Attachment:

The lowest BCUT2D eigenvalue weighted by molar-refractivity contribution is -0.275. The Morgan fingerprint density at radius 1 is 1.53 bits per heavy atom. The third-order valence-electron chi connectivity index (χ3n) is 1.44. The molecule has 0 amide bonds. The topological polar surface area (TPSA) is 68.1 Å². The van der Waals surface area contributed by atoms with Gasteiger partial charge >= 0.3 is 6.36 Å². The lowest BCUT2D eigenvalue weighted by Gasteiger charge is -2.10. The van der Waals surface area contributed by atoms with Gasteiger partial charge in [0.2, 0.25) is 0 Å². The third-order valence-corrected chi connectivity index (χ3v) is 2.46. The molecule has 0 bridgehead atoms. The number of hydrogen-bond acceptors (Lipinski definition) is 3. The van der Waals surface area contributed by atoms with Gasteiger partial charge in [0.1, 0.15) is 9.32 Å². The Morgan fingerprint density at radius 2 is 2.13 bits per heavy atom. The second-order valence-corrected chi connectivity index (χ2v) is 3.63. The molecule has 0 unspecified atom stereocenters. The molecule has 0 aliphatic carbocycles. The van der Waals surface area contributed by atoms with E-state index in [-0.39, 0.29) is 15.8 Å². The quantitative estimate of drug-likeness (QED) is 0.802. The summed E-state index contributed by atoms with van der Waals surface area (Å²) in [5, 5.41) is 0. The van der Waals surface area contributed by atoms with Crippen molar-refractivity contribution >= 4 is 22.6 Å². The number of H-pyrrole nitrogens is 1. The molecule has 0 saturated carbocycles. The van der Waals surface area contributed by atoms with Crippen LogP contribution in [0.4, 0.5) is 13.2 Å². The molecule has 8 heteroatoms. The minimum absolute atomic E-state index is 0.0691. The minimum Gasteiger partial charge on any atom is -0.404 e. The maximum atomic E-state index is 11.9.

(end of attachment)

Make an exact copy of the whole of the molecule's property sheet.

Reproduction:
The lowest BCUT2D eigenvalue weighted by molar-refractivity contribution is -0.275. The Morgan fingerprint density at radius 1 is 1.53 bits per heavy atom. The third-order valence-electron chi connectivity index (χ3n) is 1.44. The molecule has 0 amide bonds. The topological polar surface area (TPSA) is 68.1 Å². The van der Waals surface area contributed by atoms with Gasteiger partial charge >= 0.3 is 6.36 Å². The lowest BCUT2D eigenvalue weighted by Gasteiger charge is -2.10. The van der Waals surface area contributed by atoms with Gasteiger partial charge in [0.2, 0.25) is 0 Å². The third-order valence-corrected chi connectivity index (χ3v) is 2.46. The molecule has 0 bridgehead atoms. The number of hydrogen-bond acceptors (Lipinski definition) is 3. The van der Waals surface area contributed by atoms with Gasteiger partial charge in [0.1, 0.15) is 9.32 Å². The Morgan fingerprint density at radius 2 is 2.13 bits per heavy atom. The second-order valence-corrected chi connectivity index (χ2v) is 3.63. The molecule has 0 unspecified atom stereocenters. The molecule has 0 aliphatic carbocycles. The van der Waals surface area contributed by atoms with E-state index in [-0.39, 0.29) is 15.8 Å². The quantitative estimate of drug-likeness (QED) is 0.802. The summed E-state index contributed by atoms with van der Waals surface area (Å²) in [5, 5.41) is 0. The van der Waals surface area contributed by atoms with Crippen molar-refractivity contribution >= 4 is 22.6 Å². The number of H-pyrrole nitrogens is 1. The molecule has 0 saturated carbocycles. The van der Waals surface area contributed by atoms with Crippen LogP contribution in [0.4, 0.5) is 13.2 Å². The molecule has 8 heteroatoms. The minimum absolute atomic E-state index is 0.0691. The minimum Gasteiger partial charge on any atom is -0.404 e. The maximum atomic E-state index is 11.9.